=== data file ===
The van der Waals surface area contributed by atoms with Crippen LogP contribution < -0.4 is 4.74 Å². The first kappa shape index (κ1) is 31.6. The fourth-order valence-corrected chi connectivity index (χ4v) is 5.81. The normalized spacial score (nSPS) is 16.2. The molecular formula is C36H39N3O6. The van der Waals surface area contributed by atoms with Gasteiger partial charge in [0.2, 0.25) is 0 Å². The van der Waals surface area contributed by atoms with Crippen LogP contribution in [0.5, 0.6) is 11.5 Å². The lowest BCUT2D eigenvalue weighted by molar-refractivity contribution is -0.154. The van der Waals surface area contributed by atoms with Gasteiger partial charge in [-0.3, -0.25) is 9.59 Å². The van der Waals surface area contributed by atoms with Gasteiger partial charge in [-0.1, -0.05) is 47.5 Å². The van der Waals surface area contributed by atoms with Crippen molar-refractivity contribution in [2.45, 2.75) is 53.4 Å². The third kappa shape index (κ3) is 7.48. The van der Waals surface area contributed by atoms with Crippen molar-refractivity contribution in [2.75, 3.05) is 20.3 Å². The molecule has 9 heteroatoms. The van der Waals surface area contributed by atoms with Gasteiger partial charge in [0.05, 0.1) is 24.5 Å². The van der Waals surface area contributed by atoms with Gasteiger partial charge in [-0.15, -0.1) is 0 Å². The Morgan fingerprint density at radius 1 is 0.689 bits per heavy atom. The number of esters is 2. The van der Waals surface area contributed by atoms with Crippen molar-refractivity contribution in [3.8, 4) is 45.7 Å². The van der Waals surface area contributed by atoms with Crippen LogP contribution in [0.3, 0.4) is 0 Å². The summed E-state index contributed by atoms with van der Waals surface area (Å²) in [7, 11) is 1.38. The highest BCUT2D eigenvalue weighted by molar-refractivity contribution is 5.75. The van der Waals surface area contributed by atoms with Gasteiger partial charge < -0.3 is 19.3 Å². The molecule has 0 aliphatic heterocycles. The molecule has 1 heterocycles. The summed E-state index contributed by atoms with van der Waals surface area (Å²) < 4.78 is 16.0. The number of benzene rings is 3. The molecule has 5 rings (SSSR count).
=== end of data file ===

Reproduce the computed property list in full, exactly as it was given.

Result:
The van der Waals surface area contributed by atoms with Crippen LogP contribution < -0.4 is 4.74 Å². The first kappa shape index (κ1) is 31.6. The fourth-order valence-corrected chi connectivity index (χ4v) is 5.81. The normalized spacial score (nSPS) is 16.2. The molecular formula is C36H39N3O6. The van der Waals surface area contributed by atoms with Gasteiger partial charge in [0.2, 0.25) is 0 Å². The van der Waals surface area contributed by atoms with Crippen LogP contribution in [0.5, 0.6) is 11.5 Å². The lowest BCUT2D eigenvalue weighted by molar-refractivity contribution is -0.154. The van der Waals surface area contributed by atoms with Gasteiger partial charge in [-0.3, -0.25) is 9.59 Å². The van der Waals surface area contributed by atoms with Gasteiger partial charge in [-0.1, -0.05) is 47.5 Å². The van der Waals surface area contributed by atoms with Crippen molar-refractivity contribution in [2.45, 2.75) is 53.4 Å². The third kappa shape index (κ3) is 7.48. The van der Waals surface area contributed by atoms with Crippen molar-refractivity contribution in [2.75, 3.05) is 20.3 Å². The molecule has 9 heteroatoms. The van der Waals surface area contributed by atoms with Gasteiger partial charge in [0.05, 0.1) is 24.5 Å². The van der Waals surface area contributed by atoms with Gasteiger partial charge in [-0.15, -0.1) is 0 Å². The Morgan fingerprint density at radius 1 is 0.689 bits per heavy atom. The number of esters is 2. The van der Waals surface area contributed by atoms with Crippen molar-refractivity contribution in [3.8, 4) is 45.7 Å². The van der Waals surface area contributed by atoms with Crippen LogP contribution in [0.3, 0.4) is 0 Å². The summed E-state index contributed by atoms with van der Waals surface area (Å²) in [7, 11) is 1.38. The highest BCUT2D eigenvalue weighted by molar-refractivity contribution is 5.75. The van der Waals surface area contributed by atoms with Gasteiger partial charge < -0.3 is 19.3 Å². The molecule has 0 aliphatic heterocycles. The molecule has 1 heterocycles. The summed E-state index contributed by atoms with van der Waals surface area (Å²) < 4.78 is 16.0. The number of benzene rings is 3. The molecule has 5 rings (SSSR count).